by Adam Heggenstaller - Thursday, December 13, 2012
Thanks to its building-block modularity, you can pretty much equip an AR for any situation—bad guys at 5 yards, prairie dogs at 500, zombies everywhere in between—limited only by your imagination. (With all the apocalyptic talk lately, perhaps "preparation" is a better word.) There is, however, one little detail that gets in the way: that fun-stifling thing known as your budget. Swap too many components and accessories around, and you will have thrown enough coin at one AR to have two.
So in the interest of both economy and practicality, it makes good sense to have a single AR that can tackle a variety of tasks without having to change a thing about it. Avid students of the AR may already have such a rifle, but it likely took them several years of thinking and tweaking, buying and selling before arriving at the "ultimate." The rest of us should simply check out the new DPMS Tac2, as it highlights the AR platform's flexibility—with no parts swapping required.
The Long and Short of It
DPMS builds the Tac2 around a rifle-length gas system, which is the technical ticket to the carbine's adaptability. The gas tube extends a full 15.125 inches from the carrier key before ending in the gas block. This provides two advantages: an appreciable increase in sight radius and a theoretical decrease in felt recoil.
Since the gas block also includes the front-sight post, positioning the assembly farther down the barrel adds several inches of distance between it and the rear aperture. The sight radius on a standard M4-style carbine with an A2-type front sight at the end of a carbine-length gas system is in the neighborhood of 14.5 inches. On the Tac2, however, the distance between the aperture of the Magpul MBUS rear sight and the front post is almost 20 inches, an increase of about 38 percent.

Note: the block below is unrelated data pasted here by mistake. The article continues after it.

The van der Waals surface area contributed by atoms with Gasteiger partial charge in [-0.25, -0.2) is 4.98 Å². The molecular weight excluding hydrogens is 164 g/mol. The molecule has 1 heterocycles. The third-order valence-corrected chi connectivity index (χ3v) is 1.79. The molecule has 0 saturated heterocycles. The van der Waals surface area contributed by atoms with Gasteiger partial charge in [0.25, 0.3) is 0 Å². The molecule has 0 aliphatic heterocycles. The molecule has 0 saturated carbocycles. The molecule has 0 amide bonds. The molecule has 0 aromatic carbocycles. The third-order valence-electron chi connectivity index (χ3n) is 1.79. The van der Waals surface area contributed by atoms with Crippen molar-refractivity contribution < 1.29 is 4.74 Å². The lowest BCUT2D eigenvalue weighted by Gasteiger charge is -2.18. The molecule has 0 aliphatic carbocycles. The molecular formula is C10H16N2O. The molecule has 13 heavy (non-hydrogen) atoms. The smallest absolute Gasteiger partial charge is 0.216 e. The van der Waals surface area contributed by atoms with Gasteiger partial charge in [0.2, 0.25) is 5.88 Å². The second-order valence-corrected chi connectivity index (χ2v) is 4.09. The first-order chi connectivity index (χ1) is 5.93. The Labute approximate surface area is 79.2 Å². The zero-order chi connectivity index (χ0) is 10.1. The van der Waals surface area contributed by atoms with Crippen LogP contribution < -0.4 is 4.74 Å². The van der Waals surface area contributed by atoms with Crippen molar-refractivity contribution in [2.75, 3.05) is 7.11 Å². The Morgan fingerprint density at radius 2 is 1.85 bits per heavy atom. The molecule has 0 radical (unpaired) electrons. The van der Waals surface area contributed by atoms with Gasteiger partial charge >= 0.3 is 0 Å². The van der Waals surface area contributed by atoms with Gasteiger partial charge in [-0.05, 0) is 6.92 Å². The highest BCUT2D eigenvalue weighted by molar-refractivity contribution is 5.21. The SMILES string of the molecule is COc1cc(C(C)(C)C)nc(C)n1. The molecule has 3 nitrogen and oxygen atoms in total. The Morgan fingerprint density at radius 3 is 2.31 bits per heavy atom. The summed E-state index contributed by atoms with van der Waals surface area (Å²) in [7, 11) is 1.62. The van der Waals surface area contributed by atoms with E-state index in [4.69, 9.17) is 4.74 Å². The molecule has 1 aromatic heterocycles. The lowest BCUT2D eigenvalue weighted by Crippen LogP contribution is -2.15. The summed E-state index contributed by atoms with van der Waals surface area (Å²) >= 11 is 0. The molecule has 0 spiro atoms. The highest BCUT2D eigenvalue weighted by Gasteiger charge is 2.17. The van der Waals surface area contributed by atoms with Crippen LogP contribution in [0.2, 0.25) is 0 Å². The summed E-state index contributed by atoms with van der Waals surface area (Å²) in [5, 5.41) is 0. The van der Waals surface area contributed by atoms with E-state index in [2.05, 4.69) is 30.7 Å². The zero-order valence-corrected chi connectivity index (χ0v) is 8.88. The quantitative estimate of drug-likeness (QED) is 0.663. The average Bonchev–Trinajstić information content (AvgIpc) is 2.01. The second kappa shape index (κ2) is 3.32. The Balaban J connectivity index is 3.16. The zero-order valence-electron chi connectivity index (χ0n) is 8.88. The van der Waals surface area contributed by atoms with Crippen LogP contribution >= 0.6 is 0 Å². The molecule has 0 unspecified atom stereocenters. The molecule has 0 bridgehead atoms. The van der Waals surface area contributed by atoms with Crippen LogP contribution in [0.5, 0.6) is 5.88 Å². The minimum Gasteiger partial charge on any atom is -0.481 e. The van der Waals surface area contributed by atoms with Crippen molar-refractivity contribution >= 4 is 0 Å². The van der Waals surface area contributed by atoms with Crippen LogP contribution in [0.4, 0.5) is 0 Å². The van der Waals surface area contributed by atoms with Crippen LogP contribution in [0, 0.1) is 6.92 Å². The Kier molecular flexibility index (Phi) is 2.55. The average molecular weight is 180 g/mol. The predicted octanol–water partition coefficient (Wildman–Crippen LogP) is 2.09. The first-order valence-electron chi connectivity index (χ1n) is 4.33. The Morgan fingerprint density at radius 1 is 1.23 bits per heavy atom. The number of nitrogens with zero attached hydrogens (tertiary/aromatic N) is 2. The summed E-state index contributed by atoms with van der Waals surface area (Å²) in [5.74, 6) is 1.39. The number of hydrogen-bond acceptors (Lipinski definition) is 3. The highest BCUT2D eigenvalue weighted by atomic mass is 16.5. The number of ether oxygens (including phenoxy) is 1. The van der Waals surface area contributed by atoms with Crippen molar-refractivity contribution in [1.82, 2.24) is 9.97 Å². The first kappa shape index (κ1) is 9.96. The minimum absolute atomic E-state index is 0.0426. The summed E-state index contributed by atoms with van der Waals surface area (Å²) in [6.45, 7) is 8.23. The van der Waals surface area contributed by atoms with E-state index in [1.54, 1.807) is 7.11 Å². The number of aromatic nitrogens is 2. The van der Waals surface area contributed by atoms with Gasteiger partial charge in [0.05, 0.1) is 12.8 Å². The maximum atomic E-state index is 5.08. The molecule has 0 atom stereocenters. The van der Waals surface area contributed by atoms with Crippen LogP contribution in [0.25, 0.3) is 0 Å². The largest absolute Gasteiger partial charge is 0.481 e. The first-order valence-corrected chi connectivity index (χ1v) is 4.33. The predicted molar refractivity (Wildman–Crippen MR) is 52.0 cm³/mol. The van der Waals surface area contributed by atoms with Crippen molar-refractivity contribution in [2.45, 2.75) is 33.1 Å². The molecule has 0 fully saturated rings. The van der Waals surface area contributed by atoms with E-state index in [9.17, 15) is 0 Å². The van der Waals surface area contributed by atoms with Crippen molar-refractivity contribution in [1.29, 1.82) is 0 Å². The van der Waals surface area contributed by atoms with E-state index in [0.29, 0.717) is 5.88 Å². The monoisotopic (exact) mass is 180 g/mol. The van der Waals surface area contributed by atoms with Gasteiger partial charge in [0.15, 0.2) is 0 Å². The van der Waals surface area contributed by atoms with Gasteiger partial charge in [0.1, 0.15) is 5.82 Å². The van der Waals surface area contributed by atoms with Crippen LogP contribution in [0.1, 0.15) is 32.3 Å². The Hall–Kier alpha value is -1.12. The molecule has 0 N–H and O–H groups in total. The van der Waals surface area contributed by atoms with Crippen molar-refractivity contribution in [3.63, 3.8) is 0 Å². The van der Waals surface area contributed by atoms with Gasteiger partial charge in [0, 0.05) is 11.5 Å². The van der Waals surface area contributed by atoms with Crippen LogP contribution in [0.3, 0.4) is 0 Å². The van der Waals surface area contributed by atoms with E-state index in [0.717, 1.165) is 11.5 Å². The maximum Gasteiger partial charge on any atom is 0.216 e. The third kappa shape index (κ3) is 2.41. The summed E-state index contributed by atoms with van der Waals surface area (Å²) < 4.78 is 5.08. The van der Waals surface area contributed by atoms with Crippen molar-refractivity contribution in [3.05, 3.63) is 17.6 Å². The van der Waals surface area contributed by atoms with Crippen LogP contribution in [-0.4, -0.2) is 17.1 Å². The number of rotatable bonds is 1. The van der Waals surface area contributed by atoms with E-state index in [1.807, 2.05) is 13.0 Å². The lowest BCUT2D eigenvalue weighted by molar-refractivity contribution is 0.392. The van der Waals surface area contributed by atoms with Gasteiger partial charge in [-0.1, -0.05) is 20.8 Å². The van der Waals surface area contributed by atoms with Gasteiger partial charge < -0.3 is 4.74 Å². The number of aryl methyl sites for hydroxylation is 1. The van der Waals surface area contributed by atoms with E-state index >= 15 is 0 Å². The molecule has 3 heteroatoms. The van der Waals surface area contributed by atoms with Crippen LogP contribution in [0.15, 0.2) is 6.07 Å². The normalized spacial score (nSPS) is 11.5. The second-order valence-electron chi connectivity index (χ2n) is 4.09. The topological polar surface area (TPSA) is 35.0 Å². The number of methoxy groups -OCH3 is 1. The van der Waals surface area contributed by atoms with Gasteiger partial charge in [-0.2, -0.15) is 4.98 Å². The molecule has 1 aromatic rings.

Unfortunately, this doesn't mean you'll be 38 percent more accurate with the Tac2. In general, though, a longer sight radius allows for a more precise sight alignment. Slight shifts in the position of the front-sight post relative to the rear aperture are more noticeable the farther the two are apart. It's easier to spot misalignment.
Achieving a rifle-length sight radius with an A2-type front sight/gas block usually requires a barrel of 20 inches or more. But the Tac2 follows the trend set by "Dissipator" carbines by providing the sight radius of a rifle-length system on a handy 16-inch barrel—only with a substantial shift. Most Dissipator setups use a carbine- or mid-length gas system with a low-profile gas block hidden beneath a rifle-length fore-end. The A2-type front sight/gas block resides on the barrel where the gas port for a rifle-length system would normally be located, but it's not actually part of the gas system. It's only there to provide a front sight.
The A2-type front sight/gas block on the Tac2, however, is the functioning gas block, because the carbine has a true rifle-length gas system with the gas port located 13 inches down the barrel. This offers the potential for reduced recoil, as the pressure produced by expanding gases at the port of a rifle-length system is substantially lower than at the port of a shorter gas system. The force that the gases impart to the bolt-carrier group, and eventually your shoulder, is less violent. While felt recoil from an AR in 5.56 NATO isn't exactly punishing, less of it means more control and faster recovery between shots.